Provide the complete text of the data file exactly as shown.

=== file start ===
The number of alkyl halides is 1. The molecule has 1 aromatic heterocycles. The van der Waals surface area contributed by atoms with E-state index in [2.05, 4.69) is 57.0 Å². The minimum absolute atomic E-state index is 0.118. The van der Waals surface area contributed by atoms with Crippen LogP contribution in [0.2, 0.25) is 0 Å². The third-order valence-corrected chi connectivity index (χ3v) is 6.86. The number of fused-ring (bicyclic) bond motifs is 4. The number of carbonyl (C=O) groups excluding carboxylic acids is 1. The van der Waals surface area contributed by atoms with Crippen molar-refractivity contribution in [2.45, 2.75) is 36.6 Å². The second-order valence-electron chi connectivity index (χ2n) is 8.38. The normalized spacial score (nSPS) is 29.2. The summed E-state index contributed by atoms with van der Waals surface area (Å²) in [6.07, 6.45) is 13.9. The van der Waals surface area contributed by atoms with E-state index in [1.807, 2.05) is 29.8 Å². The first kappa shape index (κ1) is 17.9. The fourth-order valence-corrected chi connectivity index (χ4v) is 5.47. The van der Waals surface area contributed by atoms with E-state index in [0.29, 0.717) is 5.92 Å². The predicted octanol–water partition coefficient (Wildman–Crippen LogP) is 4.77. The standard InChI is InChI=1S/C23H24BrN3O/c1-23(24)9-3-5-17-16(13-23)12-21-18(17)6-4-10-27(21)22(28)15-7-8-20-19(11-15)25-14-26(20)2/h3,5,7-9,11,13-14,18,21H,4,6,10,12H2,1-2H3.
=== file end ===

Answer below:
The number of alkyl halides is 1. The molecule has 1 aromatic heterocycles. The van der Waals surface area contributed by atoms with E-state index in [2.05, 4.69) is 57.0 Å². The minimum absolute atomic E-state index is 0.118. The van der Waals surface area contributed by atoms with Crippen LogP contribution in [0.2, 0.25) is 0 Å². The third-order valence-corrected chi connectivity index (χ3v) is 6.86. The number of fused-ring (bicyclic) bond motifs is 4. The number of carbonyl (C=O) groups excluding carboxylic acids is 1. The van der Waals surface area contributed by atoms with Crippen molar-refractivity contribution in [2.45, 2.75) is 36.6 Å². The second-order valence-electron chi connectivity index (χ2n) is 8.38. The normalized spacial score (nSPS) is 29.2. The summed E-state index contributed by atoms with van der Waals surface area (Å²) in [6.07, 6.45) is 13.9. The van der Waals surface area contributed by atoms with E-state index in [1.807, 2.05) is 29.8 Å². The first kappa shape index (κ1) is 17.9. The fourth-order valence-corrected chi connectivity index (χ4v) is 5.47. The van der Waals surface area contributed by atoms with E-state index in [0.29, 0.717) is 5.92 Å². The predicted octanol–water partition coefficient (Wildman–Crippen LogP) is 4.77. The standard InChI is InChI=1S/C23H24BrN3O/c1-23(24)9-3-5-17-16(13-23)12-21-18(17)6-4-10-27(21)22(28)15-7-8-20-19(11-15)25-14-26(20)2/h3,5,7-9,11,13-14,18,21H,4,6,10,12H2,1-2H3.